The global machine vision community is gathering this week in Stuttgart, Germany for the largest industry show, Vision 2012, which celebrates its 25th anniversary this year. A record number of 372 exhibitors from 32 countries are presenting the latest products and systems around machine vision and image processing and underlining the international relevance of the show. This includes cameras, sensors, frame grabbers, illumination systems, lasers, optics, lenses and software as well as machine vision systems.
For the first time, the entire show takes place in one exhibition hall, as the fair has moved to the trade show’s largest hall with a gross area of 21,000 square meters, a request that was posed by a number of exhibitors to the show organizers, according to Florian Niethammer, Project Manager for Vision.
Vision has also evolved from a pure components trade fair to more user-oriented trade fair. A necessary step in order to keep Vision attractive, because customer industries for the exhibitors are heterogeneous and new customer industries such as medical, agriculture, and security need to be attracted with integrated solutions. The medical discovery tour is a good example for this, as it displays vision solutions for medical applications at show. Here, 3D technology plays an important role. Also the integration area is of great interest, offering a platform for system integrators who offer tailor-made vision solutions.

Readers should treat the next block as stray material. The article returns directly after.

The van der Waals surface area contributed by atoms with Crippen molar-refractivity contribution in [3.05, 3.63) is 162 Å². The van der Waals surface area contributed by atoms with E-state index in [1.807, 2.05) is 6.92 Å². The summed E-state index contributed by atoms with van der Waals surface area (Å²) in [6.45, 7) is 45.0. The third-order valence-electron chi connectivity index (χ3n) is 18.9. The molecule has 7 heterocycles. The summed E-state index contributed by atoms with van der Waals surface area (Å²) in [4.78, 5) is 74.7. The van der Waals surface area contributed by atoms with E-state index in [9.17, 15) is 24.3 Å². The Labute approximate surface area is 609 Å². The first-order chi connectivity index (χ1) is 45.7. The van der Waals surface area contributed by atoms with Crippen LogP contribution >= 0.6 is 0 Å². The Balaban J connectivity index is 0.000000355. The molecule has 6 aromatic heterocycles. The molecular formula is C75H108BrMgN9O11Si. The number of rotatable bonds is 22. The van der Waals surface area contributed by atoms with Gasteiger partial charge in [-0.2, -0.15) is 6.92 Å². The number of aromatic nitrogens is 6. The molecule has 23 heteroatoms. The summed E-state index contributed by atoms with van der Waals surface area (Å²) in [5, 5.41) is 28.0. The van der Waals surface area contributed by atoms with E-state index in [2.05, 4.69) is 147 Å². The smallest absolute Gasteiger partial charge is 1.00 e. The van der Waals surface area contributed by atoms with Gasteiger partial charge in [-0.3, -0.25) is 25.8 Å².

The importance of having strong industry associations was pointed out on a number of occasions, be it for pushing standardization or supporting the show itself in becoming the number one place to meet for the machine vision community. As to market expectations, Dr. Olaf Munkelt, Chairman of the Executive Board of German VDMA machine vision group expects vision industry sales in the largest European machine vision market to be flat by the end of this year, and only gradually improve by up to 2% in 2013. Domestic demand for vision technology is expected to stagnate in Germany, while foreign orders are seen to grow somehow.
Pointing at the predictions of a growing worldwide demand for robots in ne next years, Dr. Munkelt spoke of a brighter future beyond 2013. Together with the growing demand from non-manufacturing industries, this indicator leaves hope for further growth. Increasing standardization, simpler practicality, increasing miniaturization and embedded intelligence - the so-called embedded vision - are seen as future drivers of machine vision. In terms of standardization, USB3 is seen as the coming vision standard and its official launch is just a matter of time. Companies such as camera manufacturer Basler is already focusing on it in their camera production.
Inspired by the new common exhibition site and by 25 years of Vision in Stuttgart, the machine vision community is alive and well in Stuttgart and will have another two exciting show days.